Quin Hillyer writes a smart column: you don’t win upset political races unless you compete. “Too many professional pols and pollsters, consultants and consiglieres, allow their assessment of political potential to be hamstrung by conventional wisdom and by past results. Especially on the right of center, the political class in Washington consistently underestimates what can be achieved by solid principles well communicated. Washington Republicans especially act too often as if they expect to lose and are resigned to losing, just a little more slowly.”

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Flotsam and Jetsam

Democratic governors are in trouble, too — in states like Oregon, Ohio, and Washington. It seems the recession and Obamaism have not been kind to incumbent Democrats.

Keith Hennessey on ObamaCare: “If you’re concerned about long-run budget deficits, you should not make a massive new entitlement spending commitment, exclude a multi-hundred billion spending item that is almost certain to be enacted elsewhere, bet on speculative offsets, all to achieve the unimpressive goal of reducing deficits by “a small share of the total deficits that would be likely to arise in that decade under current policies. We need massive future spending reductions to address exploding future deficits, not to redistribute resources to a new entitlement program.”

Meanwhile, the latest Rasmussen survey reports that 60 percent of voters think ObamaCare will increase the deficit. Only 9 percent say it won’t have any impact.

Charles Krauthammer observes that “all Iran sees is an obsequious president, the most accommodating and appeasement-minded since the Carter administration vis-a-vis Iran, on bended knee, begging for a yes — and all [he] gets is no. At some point, and it should be today, it should have been a year ago, three years ago in the Bush administration, accept the fact that a no is a no. … [The Obama administration] actually took the side of the dictatorship against the people in the streets, hoping that it would create an opening and an overture to the regime — and [in response] the regime has spat in our face.”

Well, yes, we imagine that this is what everyone striving to establish himself as a 2012 contender will say: “Minnesota Gov. Tim Pawlenty became the first likely GOP presidential candidate to criticize Mike Huckabee’s pardon of a suspected killer during his time as Arkansas’s governor. Pawlenty said that he would not have granted clemency to Maurice Clemmons, who was suspected of fatally shooting four police officers in Washington state on Sunday before being shot and killed by police in Seattle Tuesday morning.”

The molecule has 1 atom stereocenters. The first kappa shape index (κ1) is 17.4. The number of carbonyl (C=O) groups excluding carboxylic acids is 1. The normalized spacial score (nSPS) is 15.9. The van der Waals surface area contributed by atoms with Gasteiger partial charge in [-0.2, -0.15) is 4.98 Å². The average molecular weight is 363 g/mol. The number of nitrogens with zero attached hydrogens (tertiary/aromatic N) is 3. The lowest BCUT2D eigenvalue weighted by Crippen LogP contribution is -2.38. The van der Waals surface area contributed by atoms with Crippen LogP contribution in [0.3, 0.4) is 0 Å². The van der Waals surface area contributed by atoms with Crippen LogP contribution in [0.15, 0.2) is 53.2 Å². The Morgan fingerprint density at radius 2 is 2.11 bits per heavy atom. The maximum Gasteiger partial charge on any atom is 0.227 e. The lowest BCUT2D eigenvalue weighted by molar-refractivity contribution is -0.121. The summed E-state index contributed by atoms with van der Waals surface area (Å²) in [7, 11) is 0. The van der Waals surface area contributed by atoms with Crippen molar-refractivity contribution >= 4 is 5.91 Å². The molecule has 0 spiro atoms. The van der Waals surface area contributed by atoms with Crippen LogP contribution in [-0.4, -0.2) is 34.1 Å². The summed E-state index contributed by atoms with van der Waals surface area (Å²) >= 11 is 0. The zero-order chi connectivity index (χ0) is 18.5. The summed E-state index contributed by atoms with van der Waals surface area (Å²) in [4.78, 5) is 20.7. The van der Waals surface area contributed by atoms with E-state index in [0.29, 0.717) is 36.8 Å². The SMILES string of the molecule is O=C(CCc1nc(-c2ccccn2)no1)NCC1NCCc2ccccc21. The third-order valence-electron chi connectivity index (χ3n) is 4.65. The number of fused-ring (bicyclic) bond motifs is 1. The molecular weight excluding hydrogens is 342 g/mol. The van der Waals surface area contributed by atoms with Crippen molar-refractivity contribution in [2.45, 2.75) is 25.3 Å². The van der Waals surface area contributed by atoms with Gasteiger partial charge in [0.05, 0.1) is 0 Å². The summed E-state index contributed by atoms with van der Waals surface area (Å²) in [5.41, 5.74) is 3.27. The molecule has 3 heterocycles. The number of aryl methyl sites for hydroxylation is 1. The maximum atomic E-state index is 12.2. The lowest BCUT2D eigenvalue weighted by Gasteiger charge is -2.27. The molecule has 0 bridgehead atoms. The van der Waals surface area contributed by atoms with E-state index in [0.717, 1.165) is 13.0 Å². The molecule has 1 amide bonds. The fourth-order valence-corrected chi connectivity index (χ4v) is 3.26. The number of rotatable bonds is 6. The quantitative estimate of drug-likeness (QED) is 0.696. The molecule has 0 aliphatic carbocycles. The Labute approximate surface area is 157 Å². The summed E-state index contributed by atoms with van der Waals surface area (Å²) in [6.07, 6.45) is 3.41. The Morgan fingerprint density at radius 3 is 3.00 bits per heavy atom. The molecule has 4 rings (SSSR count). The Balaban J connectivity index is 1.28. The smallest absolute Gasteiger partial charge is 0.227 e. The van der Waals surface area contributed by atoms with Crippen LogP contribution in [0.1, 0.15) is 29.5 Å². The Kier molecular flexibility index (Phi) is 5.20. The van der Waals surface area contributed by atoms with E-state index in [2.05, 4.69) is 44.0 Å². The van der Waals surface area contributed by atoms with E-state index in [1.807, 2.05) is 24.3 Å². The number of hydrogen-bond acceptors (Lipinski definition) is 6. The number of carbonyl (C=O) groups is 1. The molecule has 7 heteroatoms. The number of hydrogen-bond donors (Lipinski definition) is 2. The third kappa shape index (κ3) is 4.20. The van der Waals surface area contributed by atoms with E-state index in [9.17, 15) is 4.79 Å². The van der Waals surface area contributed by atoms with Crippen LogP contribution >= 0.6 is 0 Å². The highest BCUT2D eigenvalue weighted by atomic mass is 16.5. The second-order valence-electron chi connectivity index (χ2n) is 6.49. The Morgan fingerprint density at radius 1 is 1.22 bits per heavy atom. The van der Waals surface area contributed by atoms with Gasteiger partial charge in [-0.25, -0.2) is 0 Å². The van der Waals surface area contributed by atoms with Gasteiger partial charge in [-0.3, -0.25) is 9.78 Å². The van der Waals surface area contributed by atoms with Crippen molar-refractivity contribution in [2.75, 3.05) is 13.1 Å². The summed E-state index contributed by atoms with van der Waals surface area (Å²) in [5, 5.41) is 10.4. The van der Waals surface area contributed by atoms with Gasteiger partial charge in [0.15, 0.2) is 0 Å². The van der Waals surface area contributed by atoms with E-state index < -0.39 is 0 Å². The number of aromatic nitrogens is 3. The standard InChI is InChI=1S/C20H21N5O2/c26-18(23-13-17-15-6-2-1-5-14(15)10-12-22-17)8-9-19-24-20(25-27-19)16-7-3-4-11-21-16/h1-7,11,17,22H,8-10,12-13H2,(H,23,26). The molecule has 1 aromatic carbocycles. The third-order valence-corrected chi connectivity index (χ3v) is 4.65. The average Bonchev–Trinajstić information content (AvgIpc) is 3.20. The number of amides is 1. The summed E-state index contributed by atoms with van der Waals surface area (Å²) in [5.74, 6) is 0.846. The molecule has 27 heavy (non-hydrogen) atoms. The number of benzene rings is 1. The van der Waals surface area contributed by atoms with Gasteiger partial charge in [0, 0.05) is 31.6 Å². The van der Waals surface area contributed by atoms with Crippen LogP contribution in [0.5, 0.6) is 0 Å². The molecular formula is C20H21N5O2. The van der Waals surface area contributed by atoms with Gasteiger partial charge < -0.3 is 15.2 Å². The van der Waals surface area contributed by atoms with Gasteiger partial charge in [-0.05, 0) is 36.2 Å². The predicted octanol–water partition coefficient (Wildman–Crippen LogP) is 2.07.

Pawlenty, perhaps explaining why he seems to be trying so hard, confesses: “Nobody knows who I am.”

A pre-speech Gallup survey: “Americans are far less approving of President Obama’s handling of the situation in Afghanistan than they have been in recent months, with 35% currently approving, down from 49% in September and 56% in July.” And more voters disapprove than approve of his performance on terrorism, the economy, health care, and creating jobs.

This is pathetic: the White House goes to war with Politico?! Next up: CNN and Vanity Fair. It seems the “purity” test — brook no heresy — is not a GOP thing but an Obami thin-skinned media thing.

Democratic governors are in trouble, too — in states like Oregon, Ohio, and Washington. It seems the recession and Obamaism have not been kind to incumbent Democrats.

Keith Hennessey on ObamaCare: “If you’re concerned about long-run budget deficits, you should not make a massive new entitlement spending commitment, exclude a multi-hundred billion spending item that is almost certain to be enacted elsewhere, bet on speculative offsets, all to achieve the unimpressive goal of reducing deficits by “a small share of the total deficits that would be likely to arise in that decade under current policies. We need massive future spending reductions to address exploding future deficits, not to redistribute resources to a new entitlement program.”

Meanwhile, the latest Rasmussen survey reports that 60 percent of voters think ObamaCare will increase the deficit. Only 9 percent say it won’t have any impact.

Charles Krauthammer observes that “all Iran sees is an obsequious president, the most accommodating and appeasement-minded since the Carter administration vis-a-vis Iran, on bended knee, begging for a yes — and all [he] gets is no. At some point, and it should be today, it should have been a year ago, three years ago in the Bush administration, accept the fact that a no is a no. … [The Obama administration] actually took the side of the dictatorship against the people in the streets, hoping that it would create an opening and an overture to the regime — and [in response] the regime has spat in our face.”

Well, yes, we imagine that this is what everyone striving to establish himself as a 2012 contender will say: “Minnesota Gov. Tim Pawlenty became the first likely GOP presidential candidate to criticize Mike Huckabee’s pardon of a suspected killer during his time as Arkansas’s governor. Pawlenty said that he would not have granted clemency to Maurice Clemmons, who was suspected of fatally shooting four police officers in Washington state on Sunday before being shot and killed by police in Seattle Tuesday morning.”

Pawlenty, perhaps explaining why he seems to be trying so hard, confesses: “Nobody knows who I am.”